January 5, 2021
Visitors are still allowed at all Queensland hospitals – as long as they have not been in a declared COVID-19 hotpot within the previous 14 days.
The latest direction from the Queensland Chief Health Officer Dr Jeannette Young came into effect at 1:00am on Monday (January 4).
Patients can have as many visitors as the hospital allows at any one time, for any length of time, within visiting hours.
However, visitors, staff and volunteers are not allowed to enter a hospital if they have been in a COVID-19 hotspot in the last 14 days or since the hotspot was declared (whichever is shorter). Currently specific parts of NSW are hotspots.
Due to the recent COVID-19 cluster in Victoria, people who have been been in Victoria since December 21 – and it has been less than 14 days since they left Victoria – are not allowed to enter a Queensland hospital unless they have tested negative to COVID-19 in Queensland.
They may need to show evidence of this negative test before being allowed into a hospital.
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Kingaroy Hospital Director of Nursing Karen Binger said the team at the new Kingaroy Hospital were taking extra measures to keep their community COVID-safe.
“Like all Darling Downs Health facilities we’re continuing to follow the most up-to-date Hospital Visitors Direction from the office of the Queensland Chief Health Officer,” Ms Binger said.
“We’d like the community to know that patients can have visitors, as long as those visitors have not been in a COVID-19 hotspot in the last 14 days or since the hotspot was declared, whichever is shorter.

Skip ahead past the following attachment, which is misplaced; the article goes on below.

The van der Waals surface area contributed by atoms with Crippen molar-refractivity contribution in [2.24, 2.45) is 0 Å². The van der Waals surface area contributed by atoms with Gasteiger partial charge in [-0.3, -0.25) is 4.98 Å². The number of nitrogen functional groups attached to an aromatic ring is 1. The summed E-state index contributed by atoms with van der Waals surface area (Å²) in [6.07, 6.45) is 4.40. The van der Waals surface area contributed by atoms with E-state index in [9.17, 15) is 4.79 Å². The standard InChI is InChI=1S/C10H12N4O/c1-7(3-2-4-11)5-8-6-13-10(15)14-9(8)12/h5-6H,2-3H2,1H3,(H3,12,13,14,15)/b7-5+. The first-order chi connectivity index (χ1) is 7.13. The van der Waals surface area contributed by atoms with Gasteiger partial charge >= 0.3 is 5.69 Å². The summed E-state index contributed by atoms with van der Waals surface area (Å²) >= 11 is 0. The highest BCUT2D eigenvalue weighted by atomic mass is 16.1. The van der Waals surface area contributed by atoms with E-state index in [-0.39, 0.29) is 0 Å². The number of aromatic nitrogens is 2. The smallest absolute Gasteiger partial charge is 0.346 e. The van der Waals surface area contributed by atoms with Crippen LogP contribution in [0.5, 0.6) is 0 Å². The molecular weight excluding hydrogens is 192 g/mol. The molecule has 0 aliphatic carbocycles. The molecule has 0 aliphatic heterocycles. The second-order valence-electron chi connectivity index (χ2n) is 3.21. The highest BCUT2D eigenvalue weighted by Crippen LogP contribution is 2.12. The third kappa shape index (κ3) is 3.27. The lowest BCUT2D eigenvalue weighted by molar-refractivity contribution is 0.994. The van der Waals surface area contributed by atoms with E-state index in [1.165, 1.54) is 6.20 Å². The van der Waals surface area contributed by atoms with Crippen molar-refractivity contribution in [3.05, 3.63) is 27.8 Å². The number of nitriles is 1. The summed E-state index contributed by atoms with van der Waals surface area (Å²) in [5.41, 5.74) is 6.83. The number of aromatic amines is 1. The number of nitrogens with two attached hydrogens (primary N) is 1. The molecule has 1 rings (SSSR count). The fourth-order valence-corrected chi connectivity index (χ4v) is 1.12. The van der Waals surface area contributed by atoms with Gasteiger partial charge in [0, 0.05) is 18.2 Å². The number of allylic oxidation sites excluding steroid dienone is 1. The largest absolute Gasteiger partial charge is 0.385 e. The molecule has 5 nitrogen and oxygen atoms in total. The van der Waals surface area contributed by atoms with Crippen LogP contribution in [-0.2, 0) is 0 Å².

“We do require all visitors coming into hospital buildings to scan and enter your contact details at the QR code upon entry.
“If you don’t have a suitable phone or device to do this one of our staff can help you.
“We would also like to assure the community that drive-through COVID-19 testing is available at the hospital, so please call ahead on (07) 4162-0220 if you need to arrange a test.”
Ms Binger said there had been some changes to access to the new hospital’s main building.
“At the moment the only entrance to the new hospital building is via the side door in the Emergency Department waiting room, which is accessed via the ramp near the renal unit,” Ms Binger said.
“The easiest and closest parking for people who are using this entrance is in the car park outside the Matron Farr Oral and Community Health building, which you can access from Youngman Street.
“People coming to appointments or visiting Allied Health, the Annexe, Community Mental Health or the BreastScreen bus can still park in the public car park, with entry from Albert Street.
“Anyone needing patient travel subsidy scheme (PTSS) forms can pick them up from the display stands outside the Matron Farr Oral and Community Health building, and they’re also available near Medical Imaging reception, in the main hospital building.”